Listening to Speak and Speaking to Be Heard: Empowering African American Parents Through the Oral Tradition

Listening to Speak and Speaking to Be Heard: Empowering African American Parents Through the Oral Tradition

Timothy J. Brown (West Chester University of Pennsylvania, USA)
DOI: 10.4018/978-1-5225-3943-8.ch006

Abstract

The need for cultural competence is important, especially in our schools where administrators, teachers, students, and parents have to bridge the cultural gap in order to educate, to communicate, and to prepare students for a global society. Nowhere is the need for cultural competence more important than in the school system where individuals from different cultural backgrounds engage on a daily basis. This chapter addresses cultural competence in the education system by focusing on the cultural values and practices that distinguish the communication styles of American mainstream culture with African American culture. More specifically, contrasting the American mainstream and African American communication cultural values. This chapter explores strategies for enhancing the communication between administrators, teachers and African American parents. This chapter explores strategies for enhancing the communication between administrators, teachers and African American parents. This approach provides a deeper cultural understanding of the communication practices and strategies of administrators, teachers and African American parents in order to minimize miscommunication and conflict.
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Essential Questions

  • Why is there a need for administrators/teachers and African American parents to understand the cultural values that underlie the communicative practices that characterize white American mainstream culture and African American culture?

  • What are the major differences between the Western Speech Tradition and the African American Oral Tradition?

  • What strategies can be implemented to increase cultural competence of white administrators/teachers and African American parents?

Every social justice movement that I know of has come out of people sitting in small groups, telling their life stories, and discovering that other people have shared similar experiences. -Gloria Steinem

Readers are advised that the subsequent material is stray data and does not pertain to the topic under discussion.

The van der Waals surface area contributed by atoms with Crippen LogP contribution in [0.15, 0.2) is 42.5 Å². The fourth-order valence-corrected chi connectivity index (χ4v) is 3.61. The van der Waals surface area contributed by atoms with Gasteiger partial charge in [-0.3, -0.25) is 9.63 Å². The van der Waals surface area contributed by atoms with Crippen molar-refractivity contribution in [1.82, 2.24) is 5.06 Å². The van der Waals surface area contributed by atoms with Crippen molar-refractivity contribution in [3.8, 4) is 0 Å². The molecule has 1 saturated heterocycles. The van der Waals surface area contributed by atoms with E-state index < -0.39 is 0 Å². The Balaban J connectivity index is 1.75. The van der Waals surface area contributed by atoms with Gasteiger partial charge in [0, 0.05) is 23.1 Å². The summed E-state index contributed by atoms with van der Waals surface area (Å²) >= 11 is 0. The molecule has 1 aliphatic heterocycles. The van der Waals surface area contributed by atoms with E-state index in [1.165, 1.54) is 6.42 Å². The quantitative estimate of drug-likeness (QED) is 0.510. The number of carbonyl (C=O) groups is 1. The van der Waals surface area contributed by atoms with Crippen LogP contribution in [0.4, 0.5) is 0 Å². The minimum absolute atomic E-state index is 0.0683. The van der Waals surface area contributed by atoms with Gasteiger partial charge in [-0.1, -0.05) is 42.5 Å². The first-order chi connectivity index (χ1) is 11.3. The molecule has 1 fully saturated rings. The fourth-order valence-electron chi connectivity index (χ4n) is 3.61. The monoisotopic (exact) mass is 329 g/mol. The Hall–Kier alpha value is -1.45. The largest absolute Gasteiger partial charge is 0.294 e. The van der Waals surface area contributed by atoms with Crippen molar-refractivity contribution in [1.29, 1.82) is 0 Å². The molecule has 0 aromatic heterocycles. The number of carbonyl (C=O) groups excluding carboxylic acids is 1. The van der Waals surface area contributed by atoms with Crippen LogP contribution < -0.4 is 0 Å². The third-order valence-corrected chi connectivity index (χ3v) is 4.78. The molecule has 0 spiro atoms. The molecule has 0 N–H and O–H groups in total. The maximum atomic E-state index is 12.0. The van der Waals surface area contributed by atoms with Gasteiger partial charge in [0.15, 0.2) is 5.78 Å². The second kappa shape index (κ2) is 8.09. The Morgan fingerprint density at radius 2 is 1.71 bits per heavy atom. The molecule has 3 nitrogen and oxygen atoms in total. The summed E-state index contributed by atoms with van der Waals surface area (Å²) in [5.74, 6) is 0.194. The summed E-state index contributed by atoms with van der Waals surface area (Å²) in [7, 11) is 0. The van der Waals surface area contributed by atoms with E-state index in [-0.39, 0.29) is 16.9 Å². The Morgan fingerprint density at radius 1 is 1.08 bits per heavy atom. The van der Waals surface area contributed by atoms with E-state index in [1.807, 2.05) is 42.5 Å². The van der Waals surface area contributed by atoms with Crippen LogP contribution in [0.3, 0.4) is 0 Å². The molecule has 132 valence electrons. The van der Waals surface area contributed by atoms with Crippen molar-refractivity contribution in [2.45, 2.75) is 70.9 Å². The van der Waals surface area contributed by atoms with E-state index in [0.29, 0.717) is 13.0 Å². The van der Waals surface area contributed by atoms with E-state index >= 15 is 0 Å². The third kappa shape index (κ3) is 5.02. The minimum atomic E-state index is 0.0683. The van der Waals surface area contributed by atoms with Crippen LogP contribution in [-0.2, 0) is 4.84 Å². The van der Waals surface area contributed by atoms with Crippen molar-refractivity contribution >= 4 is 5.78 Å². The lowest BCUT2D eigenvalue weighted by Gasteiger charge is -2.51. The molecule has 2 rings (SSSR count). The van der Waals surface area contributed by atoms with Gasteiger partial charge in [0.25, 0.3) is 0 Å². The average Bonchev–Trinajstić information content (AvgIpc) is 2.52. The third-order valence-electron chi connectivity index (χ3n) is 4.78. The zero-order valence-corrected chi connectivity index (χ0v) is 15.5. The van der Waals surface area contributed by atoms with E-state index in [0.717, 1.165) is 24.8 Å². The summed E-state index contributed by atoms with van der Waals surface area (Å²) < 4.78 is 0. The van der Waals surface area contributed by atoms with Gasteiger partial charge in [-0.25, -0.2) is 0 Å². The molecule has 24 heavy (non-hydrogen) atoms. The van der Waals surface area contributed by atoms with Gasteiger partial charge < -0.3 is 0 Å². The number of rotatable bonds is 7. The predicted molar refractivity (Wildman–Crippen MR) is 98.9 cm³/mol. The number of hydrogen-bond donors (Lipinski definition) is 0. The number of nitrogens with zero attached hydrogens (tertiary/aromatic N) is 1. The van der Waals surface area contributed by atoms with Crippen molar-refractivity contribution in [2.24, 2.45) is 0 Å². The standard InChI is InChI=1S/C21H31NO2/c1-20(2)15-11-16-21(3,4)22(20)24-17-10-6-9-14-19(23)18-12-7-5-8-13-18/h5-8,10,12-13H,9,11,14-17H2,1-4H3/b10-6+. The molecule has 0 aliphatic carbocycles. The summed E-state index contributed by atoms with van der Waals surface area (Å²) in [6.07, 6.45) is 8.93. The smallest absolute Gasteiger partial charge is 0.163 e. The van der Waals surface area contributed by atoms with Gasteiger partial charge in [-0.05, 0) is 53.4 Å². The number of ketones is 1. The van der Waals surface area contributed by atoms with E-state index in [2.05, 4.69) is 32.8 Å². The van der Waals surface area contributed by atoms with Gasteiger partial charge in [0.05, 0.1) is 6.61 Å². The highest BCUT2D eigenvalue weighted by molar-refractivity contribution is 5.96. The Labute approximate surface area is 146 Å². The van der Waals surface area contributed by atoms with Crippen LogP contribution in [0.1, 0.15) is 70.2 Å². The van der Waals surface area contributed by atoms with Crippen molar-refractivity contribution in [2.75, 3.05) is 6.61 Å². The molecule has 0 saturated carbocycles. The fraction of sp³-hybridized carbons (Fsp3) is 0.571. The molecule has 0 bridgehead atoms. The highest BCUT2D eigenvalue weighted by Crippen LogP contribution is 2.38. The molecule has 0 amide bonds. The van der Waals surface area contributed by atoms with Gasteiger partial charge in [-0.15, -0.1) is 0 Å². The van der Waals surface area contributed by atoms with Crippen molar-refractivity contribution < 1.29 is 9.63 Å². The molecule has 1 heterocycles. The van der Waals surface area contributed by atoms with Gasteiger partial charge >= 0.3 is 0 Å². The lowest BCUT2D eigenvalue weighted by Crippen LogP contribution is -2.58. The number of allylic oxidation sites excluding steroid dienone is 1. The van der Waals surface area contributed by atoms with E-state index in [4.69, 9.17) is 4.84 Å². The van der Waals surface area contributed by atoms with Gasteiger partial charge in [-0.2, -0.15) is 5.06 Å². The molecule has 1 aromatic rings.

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Introduction

This national museum helps to tell, a richer and fuller picture of who we are. . . . It reaffirms that all of us are America—that African American history is not somehow separate from our larger American story, it’s not the underside of the American story, it is central to the American story. (Obama, 2016)

When speaking at the dedication ceremony for The National Museum of African American History and Culture, then President Barack Obama reinforced the idea that knowing African American history and culture is not separate from but is American culture. Obama’s remarks were a reminder that knowing more about African American history and culture allows us to better relate to and understand the African American experience. When individuals can understand others, they are developing cultural competence which is a vital skill in our diverse society.

The need for cultural competence is important, especially in our schools where administrators, teachers, students, and parents have to bridge the cultural gap in order to educate, to communicate, and to prepare students for a global society (Tichnor-Wagner, Parkhouse, Glazier, & Cain, 2016). Cultural competence necessitates a mutual respect for other cultural perspectives instead of tacitly valuing one perspective over another (Green, 2013; Vazquez-Montilla, Just, & Triscari, 2014). In American culture, cultural competence reflects the “salad bowl” metaphor--that individuals living in this country regardless of their cultural identity and heritage contribute to American society. Embracing difference makes cultural competence possible. When we don’t, it perpetuates ethnocentrism. As Kochman (1998) argued:

The nonreciprocal nature of the process of cultural assimilation of minorities does not permit the mainstream American culture to learn about minority cultural traditions nor benefit from their official social incorporation. It also suggests an unwanted social arrogance: that mainstream American society has already reached a state of perfection and cannot benefit from being exposed to and learning from other (minority) cultural traditions. (pp. 294-295)

Nowhere is the need for cultural competence more important than in the school system where individuals from different cultural backgrounds engage on a daily basis (Tichnor-Wagner et al., 2016). Cultural competence is especially needed in understanding how different cultural groups communicate.

Therefore, this chapter will address cultural competence in the education system by taking a communication approach at the macro level to examine the cultural values and practices that distinguish the communication practices of white American mainstream culture with African American culture. More specifically, contrasting white American mainstream and African American communication cultural values will reveal strategies for enhancing the communication between white administrators/teachers and African American parents1. This approach will result in a deeper cultural understanding of the communication practices and strategies of white administrators/teachers and African American parents in order to minimize miscommunication and conflict.

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